2. Consider the context of the incident.
    1. It centered around a woman who had been hemorrhaging blood for twelve years.
      1. She had gone to doctors, suffered through numerous treatments, but no one had helped her.
      2. Not only had she not been helped, but:
        1. Her condition was worse.
        2. She was broke.
    2. She heard about Jesus and the powerful deeds he performed.
      1. She was in the crowd.
      2. She believed that just touching his clothing would heal her--amazing when you consider how much failure she endured.
      3. The key to destroying her disease was touching Jesus!

  3. She acted on her faith--she did as she planned to do! (And that was difficult!)
    1. We think nothing about a woman touching a man in public, but not so then!
      1. First, consider Leviticus 15:25-30:
        Now if a woman has a discharge of her blood many days, not at the period of her menstrual impurity, or if she has a discharge beyond that period, all the days of her impure discharge she shall continue as though in her menstrual impurity; she is unclean. Any bed on which she lies all the days of her discharge shall be to her like her bed at menstruation; and every thing on which she sits shall be unclean, like her uncleanness at that time. Likewise, whoever touches them shall be unclean and shall wash his clothes and bathe in water and be unclean until evening. When she becomes clean from her discharge, she shall count off for herself seven days; and afterward she will be clean. Then on the eighth day she shall take for herself two turtledoves or two young pigeons and bring them in to the priest, to the doorway of the tent of meeting. The priest shall offer the one for a sin offering and the other for a burnt offering. So the priest shall make atonement on her behalf before the Lord because of her impure discharge.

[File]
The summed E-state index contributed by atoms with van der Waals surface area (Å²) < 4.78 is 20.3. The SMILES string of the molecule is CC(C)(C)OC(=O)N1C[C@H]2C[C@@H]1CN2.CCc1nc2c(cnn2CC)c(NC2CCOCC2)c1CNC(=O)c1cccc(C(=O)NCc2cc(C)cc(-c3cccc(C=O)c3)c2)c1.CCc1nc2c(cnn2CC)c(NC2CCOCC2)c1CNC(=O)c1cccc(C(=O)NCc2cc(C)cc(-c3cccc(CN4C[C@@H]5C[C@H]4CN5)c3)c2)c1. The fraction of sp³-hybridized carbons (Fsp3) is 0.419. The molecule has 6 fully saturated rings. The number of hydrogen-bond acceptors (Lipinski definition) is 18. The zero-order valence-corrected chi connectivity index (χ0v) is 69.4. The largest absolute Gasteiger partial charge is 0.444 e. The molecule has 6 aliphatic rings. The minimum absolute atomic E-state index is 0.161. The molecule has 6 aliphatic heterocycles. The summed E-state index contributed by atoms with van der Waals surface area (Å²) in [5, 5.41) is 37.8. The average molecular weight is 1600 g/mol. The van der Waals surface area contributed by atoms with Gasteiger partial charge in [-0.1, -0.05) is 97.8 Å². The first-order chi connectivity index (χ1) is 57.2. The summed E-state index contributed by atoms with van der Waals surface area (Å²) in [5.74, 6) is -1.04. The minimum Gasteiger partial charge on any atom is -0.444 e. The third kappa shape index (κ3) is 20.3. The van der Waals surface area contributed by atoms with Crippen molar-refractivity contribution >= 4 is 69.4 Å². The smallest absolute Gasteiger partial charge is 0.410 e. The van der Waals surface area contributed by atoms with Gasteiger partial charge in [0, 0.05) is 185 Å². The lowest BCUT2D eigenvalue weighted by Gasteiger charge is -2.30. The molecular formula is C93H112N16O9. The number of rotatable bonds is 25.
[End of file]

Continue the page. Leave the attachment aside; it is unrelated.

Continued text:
2. The poor woman confronted two enormous risks.
        1. First, because she had a hemorrhage, she was supposed to stay at home where she had contact with no one!
        2. Second, a healthy woman was not supposed to touch a man in public--even speaking to a man in public was strictly forbidden (Mishnah, Ketuboth 7:6).
        3. No wonder the woman was so afraid when her act was caught!
      3. For her in her condition, she had a bold plan.
        1. She would blend in with the crowd following Jesus.
        2. She would get close enough to him to touch the helm of his outer clothing (the tassels on his outer garment--Matthew 9:20, Numbers 15:38).
        3. She was convinced if she could just do that--no speaking, no plea, no ceremony, no attention--she would be healed.
      4. She was correct!
        1. She worked her way close enough to Jesus to bow and touch the bottom of his garment.
        2. Instantly, when she touched the bottom of his outer garment, she physically felt the healing.
        3. There was just one thing she did not expect--she did not expect for Jesus to be aware that she touched him.

  4. The result of her touch of faith:
    1. Immediately, the woman is healed.